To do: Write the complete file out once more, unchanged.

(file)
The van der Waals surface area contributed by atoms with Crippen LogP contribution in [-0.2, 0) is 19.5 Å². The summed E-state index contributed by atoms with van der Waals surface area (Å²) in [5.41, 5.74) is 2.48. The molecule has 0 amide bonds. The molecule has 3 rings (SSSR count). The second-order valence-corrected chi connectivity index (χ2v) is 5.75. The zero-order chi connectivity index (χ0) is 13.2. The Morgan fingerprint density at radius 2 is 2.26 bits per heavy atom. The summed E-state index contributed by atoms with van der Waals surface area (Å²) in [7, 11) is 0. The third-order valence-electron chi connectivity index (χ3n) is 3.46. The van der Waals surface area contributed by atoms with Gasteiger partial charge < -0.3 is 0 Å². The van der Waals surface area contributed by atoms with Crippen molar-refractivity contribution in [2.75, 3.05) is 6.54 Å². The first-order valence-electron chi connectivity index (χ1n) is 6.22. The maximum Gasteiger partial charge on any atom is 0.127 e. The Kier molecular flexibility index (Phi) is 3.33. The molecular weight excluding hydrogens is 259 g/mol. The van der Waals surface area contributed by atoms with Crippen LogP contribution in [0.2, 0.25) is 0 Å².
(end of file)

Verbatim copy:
The van der Waals surface area contributed by atoms with Crippen LogP contribution in [-0.2, 0) is 19.5 Å². The summed E-state index contributed by atoms with van der Waals surface area (Å²) in [5.41, 5.74) is 2.48. The molecule has 0 amide bonds. The molecule has 3 rings (SSSR count). The second-order valence-corrected chi connectivity index (χ2v) is 5.75. The zero-order chi connectivity index (χ0) is 13.2. The Morgan fingerprint density at radius 2 is 2.26 bits per heavy atom. The summed E-state index contributed by atoms with van der Waals surface area (Å²) in [7, 11) is 0. The third-order valence-electron chi connectivity index (χ3n) is 3.46. The van der Waals surface area contributed by atoms with Gasteiger partial charge < -0.3 is 0 Å². The van der Waals surface area contributed by atoms with Crippen molar-refractivity contribution in [2.75, 3.05) is 6.54 Å². The first-order valence-electron chi connectivity index (χ1n) is 6.22. The maximum Gasteiger partial charge on any atom is 0.127 e. The Kier molecular flexibility index (Phi) is 3.33. The molecular weight excluding hydrogens is 259 g/mol. The van der Waals surface area contributed by atoms with Crippen LogP contribution in [0.2, 0.25) is 0 Å².